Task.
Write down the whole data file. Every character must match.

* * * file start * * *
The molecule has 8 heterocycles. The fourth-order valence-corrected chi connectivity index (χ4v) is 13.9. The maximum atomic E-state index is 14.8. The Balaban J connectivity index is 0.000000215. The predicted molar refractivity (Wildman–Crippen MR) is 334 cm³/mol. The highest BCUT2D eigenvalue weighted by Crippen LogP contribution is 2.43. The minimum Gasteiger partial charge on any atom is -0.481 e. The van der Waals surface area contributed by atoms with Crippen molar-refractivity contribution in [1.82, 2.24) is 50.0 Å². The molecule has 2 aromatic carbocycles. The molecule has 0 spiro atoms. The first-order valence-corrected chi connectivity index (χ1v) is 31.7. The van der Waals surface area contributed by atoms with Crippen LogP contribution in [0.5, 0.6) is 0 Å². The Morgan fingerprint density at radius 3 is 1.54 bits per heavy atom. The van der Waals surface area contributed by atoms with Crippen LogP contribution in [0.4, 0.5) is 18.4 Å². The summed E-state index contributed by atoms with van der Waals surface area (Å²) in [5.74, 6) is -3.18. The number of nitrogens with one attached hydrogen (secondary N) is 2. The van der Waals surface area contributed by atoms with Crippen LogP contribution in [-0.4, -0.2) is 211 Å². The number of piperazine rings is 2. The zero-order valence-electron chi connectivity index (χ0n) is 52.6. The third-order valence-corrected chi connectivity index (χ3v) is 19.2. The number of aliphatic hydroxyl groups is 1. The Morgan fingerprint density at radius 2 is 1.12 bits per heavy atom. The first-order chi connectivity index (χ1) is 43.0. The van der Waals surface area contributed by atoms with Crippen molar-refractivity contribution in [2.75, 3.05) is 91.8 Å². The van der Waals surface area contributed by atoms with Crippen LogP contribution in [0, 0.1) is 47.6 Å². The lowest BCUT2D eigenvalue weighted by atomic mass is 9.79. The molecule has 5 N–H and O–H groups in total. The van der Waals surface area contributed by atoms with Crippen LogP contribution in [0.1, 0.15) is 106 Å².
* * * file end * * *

The molecule has 8 heterocycles. The fourth-order valence-corrected chi connectivity index (χ4v) is 13.9. The maximum atomic E-state index is 14.8. The Balaban J connectivity index is 0.000000215. The predicted molar refractivity (Wildman–Crippen MR) is 334 cm³/mol. The highest BCUT2D eigenvalue weighted by Crippen LogP contribution is 2.43. The minimum Gasteiger partial charge on any atom is -0.481 e. The van der Waals surface area contributed by atoms with Crippen molar-refractivity contribution in [1.82, 2.24) is 50.0 Å². The molecule has 2 aromatic carbocycles. The molecule has 0 spiro atoms. The first-order valence-corrected chi connectivity index (χ1v) is 31.7. The van der Waals surface area contributed by atoms with Crippen LogP contribution in [0.5, 0.6) is 0 Å². The Morgan fingerprint density at radius 3 is 1.54 bits per heavy atom. The van der Waals surface area contributed by atoms with Crippen LogP contribution in [0.4, 0.5) is 18.4 Å². The summed E-state index contributed by atoms with van der Waals surface area (Å²) in [5.74, 6) is -3.18. The number of nitrogens with one attached hydrogen (secondary N) is 2. The van der Waals surface area contributed by atoms with Crippen LogP contribution in [-0.4, -0.2) is 211 Å². The number of piperazine rings is 2. The zero-order valence-electron chi connectivity index (χ0n) is 52.6. The third-order valence-corrected chi connectivity index (χ3v) is 19.2. The number of aliphatic hydroxyl groups is 1. The Morgan fingerprint density at radius 2 is 1.12 bits per heavy atom. The first-order chi connectivity index (χ1) is 43.0. The van der Waals surface area contributed by atoms with Crippen molar-refractivity contribution in [2.75, 3.05) is 91.8 Å². The van der Waals surface area contributed by atoms with Crippen LogP contribution in [0, 0.1) is 47.6 Å². The lowest BCUT2D eigenvalue weighted by atomic mass is 9.79. The molecule has 5 N–H and O–H groups in total. The van der Waals surface area contributed by atoms with Crippen LogP contribution in [0.1, 0.15) is 106 Å².